The Tempest; An Account of the Origin and Phenomena of Wind

The Tempest; An Account of the Origin and Phenomena of Wind

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This historic book may have numerous typos and missing text. Purchasers can download a free scanned copy of the original book (without typos) from the publisher. Not indexed. Not illustrated. 1861 edition. Excerpt: ...southern hemisphere. Their general progress is always away from the equator, and therefore reversed in the two hemispheres; but in both alike they have first a westward motion till they escape from the influence of the easterly trade-winds, when they turn round in a hyperbolic curve, and are drifted eastward by the prevailing westerly winds of each temperate zone. Throughout their course they increase in size, but diminish in intensity, till they are lost in the winds of high latitudes, the variable and fluctuating nature of which they greatly increase. In the preceding details a hurricane is regarded as a mass of air of a few miles or of several hundred miles in diameter revolving about a central calm. Storms of this kind are occasionally con temporaneous and so near together as to travel in almost parallel tracks. Instances have occurred in which the tracks of contemporaneous storms, instead of being parallel, have converged so as to approach, or to unite, or to follow each other on nearly the same track. There are also cases in which cyclones have started from points nearly on the same meridian but in opposite hemispheres, pursuing each its track, but revolving in opposite directions. These storms seem also to be generated about the same time in different parts of the world at considerable distances from each other; and lastly a cyclone has been known to split or divide into two or more separate storms, each of which continued in a new course, often with increased violence. Mr. Piddington quotes as an example of parallel storms those which occurred at the head of the Bay of Bengal, and at its mouth in the latitude of Ceylon. They were of small extent, but the first was of great violence. Storms following close upon each other on parallel...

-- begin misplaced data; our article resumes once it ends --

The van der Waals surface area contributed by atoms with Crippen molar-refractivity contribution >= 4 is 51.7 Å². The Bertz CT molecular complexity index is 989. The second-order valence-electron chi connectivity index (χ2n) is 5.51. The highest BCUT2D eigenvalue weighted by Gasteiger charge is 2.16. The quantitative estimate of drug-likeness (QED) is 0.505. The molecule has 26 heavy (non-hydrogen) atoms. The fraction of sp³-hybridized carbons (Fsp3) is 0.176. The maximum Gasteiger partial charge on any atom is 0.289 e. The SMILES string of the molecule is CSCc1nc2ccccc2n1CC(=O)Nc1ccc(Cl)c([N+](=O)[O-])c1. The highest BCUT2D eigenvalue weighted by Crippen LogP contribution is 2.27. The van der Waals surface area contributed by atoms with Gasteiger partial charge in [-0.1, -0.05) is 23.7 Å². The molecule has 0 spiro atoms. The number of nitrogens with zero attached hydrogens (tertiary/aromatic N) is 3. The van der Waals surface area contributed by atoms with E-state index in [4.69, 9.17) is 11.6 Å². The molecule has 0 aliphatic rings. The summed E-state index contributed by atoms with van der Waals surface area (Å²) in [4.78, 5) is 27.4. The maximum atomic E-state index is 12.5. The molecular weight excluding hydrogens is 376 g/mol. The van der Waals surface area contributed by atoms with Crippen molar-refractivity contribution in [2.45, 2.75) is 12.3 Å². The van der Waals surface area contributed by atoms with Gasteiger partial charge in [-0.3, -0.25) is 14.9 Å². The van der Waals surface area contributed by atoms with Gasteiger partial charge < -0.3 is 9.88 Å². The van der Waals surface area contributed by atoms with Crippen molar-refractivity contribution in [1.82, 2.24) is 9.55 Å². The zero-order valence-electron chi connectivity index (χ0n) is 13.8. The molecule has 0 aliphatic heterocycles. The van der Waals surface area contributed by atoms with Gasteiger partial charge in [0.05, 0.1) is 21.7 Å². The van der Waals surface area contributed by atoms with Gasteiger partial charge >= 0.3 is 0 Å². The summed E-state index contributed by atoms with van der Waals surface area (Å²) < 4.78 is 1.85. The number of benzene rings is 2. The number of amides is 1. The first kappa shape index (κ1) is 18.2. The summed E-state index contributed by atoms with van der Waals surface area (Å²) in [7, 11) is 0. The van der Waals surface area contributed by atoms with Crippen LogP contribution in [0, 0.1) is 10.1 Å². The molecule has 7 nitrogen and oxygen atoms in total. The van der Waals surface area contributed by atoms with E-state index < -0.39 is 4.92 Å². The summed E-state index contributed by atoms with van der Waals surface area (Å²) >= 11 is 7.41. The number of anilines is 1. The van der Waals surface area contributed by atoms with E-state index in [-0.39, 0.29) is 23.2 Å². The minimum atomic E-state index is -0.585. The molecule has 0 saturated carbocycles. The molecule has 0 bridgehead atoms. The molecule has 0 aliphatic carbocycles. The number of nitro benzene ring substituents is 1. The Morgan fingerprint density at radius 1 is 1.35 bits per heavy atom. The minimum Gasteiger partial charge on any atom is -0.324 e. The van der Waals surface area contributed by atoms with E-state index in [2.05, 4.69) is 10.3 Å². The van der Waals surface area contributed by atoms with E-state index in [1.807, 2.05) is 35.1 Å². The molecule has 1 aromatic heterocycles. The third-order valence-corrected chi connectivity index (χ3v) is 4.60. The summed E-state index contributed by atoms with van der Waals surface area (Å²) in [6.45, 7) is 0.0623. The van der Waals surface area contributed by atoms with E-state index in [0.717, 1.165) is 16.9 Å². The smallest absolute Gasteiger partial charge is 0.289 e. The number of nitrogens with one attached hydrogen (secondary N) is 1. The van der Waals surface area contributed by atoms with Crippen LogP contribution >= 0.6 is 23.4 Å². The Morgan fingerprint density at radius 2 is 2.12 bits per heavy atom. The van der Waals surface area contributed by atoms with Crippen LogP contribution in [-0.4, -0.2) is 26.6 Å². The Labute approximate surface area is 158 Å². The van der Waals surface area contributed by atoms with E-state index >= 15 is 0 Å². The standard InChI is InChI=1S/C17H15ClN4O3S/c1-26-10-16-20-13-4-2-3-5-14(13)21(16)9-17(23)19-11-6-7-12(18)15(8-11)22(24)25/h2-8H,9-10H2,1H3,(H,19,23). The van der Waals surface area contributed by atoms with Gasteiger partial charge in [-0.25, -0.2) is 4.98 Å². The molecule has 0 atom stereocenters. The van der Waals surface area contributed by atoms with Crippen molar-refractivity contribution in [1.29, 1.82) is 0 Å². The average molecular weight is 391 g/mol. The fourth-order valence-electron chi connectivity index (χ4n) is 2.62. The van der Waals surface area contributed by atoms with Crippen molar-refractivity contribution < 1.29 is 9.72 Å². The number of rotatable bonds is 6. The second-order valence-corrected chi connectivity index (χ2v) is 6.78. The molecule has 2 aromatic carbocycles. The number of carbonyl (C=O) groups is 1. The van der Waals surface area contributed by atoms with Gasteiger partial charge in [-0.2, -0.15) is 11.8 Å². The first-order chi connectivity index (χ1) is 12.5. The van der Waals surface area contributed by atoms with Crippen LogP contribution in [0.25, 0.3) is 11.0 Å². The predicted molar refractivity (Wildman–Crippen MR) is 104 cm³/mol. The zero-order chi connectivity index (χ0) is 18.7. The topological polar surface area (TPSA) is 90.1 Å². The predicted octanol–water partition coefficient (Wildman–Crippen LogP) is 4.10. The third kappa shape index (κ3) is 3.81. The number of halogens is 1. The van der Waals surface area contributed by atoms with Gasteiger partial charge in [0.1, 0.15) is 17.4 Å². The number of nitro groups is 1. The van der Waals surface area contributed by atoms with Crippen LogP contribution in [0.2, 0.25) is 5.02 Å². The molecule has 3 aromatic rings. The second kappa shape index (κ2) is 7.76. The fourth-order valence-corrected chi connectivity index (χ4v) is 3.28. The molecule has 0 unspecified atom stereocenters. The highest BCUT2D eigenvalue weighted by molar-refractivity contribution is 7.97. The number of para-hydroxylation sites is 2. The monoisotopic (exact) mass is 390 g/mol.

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Product details

  • Paperback | 86 pages
  • 189 x 246 x 5mm | 168g
  • Miami Fl, United States
  • English
  • black & white illustrations
  • 1236621948
  • 9781236621948